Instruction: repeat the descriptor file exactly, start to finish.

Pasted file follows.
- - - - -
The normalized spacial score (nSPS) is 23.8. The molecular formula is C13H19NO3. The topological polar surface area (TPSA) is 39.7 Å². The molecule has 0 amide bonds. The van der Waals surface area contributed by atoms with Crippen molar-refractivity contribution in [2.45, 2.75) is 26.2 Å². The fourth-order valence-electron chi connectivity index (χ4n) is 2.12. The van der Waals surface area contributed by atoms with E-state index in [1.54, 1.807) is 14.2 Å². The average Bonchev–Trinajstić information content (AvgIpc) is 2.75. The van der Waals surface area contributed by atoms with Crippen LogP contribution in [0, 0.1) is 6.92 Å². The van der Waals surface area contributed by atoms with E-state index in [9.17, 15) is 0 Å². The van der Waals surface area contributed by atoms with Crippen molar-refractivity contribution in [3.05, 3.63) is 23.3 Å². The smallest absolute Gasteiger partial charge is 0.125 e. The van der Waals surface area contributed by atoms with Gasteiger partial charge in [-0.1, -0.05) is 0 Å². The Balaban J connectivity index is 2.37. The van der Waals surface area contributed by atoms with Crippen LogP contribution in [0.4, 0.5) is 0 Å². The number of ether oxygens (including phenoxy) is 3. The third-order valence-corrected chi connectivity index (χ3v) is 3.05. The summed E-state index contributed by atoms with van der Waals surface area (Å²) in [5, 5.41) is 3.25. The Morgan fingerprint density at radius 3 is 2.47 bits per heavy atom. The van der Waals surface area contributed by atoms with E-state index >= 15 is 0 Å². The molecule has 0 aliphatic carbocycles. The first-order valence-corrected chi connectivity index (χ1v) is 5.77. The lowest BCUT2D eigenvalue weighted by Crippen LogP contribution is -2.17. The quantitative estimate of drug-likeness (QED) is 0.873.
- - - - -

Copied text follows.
The normalized spacial score (nSPS) is 23.8. The molecular formula is C13H19NO3. The topological polar surface area (TPSA) is 39.7 Å². The molecule has 0 amide bonds. The van der Waals surface area contributed by atoms with Crippen molar-refractivity contribution in [2.45, 2.75) is 26.2 Å². The fourth-order valence-electron chi connectivity index (χ4n) is 2.12. The van der Waals surface area contributed by atoms with E-state index in [1.54, 1.807) is 14.2 Å². The average Bonchev–Trinajstić information content (AvgIpc) is 2.75. The van der Waals surface area contributed by atoms with Crippen LogP contribution in [0, 0.1) is 6.92 Å². The van der Waals surface area contributed by atoms with E-state index in [9.17, 15) is 0 Å². The van der Waals surface area contributed by atoms with Crippen molar-refractivity contribution in [3.05, 3.63) is 23.3 Å². The smallest absolute Gasteiger partial charge is 0.125 e. The van der Waals surface area contributed by atoms with Gasteiger partial charge in [-0.1, -0.05) is 0 Å². The Balaban J connectivity index is 2.37. The van der Waals surface area contributed by atoms with Crippen LogP contribution in [0.4, 0.5) is 0 Å². The number of ether oxygens (including phenoxy) is 3. The third-order valence-corrected chi connectivity index (χ3v) is 3.05. The summed E-state index contributed by atoms with van der Waals surface area (Å²) in [5, 5.41) is 3.25. The Morgan fingerprint density at radius 3 is 2.47 bits per heavy atom. The van der Waals surface area contributed by atoms with E-state index >= 15 is 0 Å². The molecule has 0 aliphatic carbocycles. The first-order valence-corrected chi connectivity index (χ1v) is 5.77. The lowest BCUT2D eigenvalue weighted by Crippen LogP contribution is -2.17. The quantitative estimate of drug-likeness (QED) is 0.873.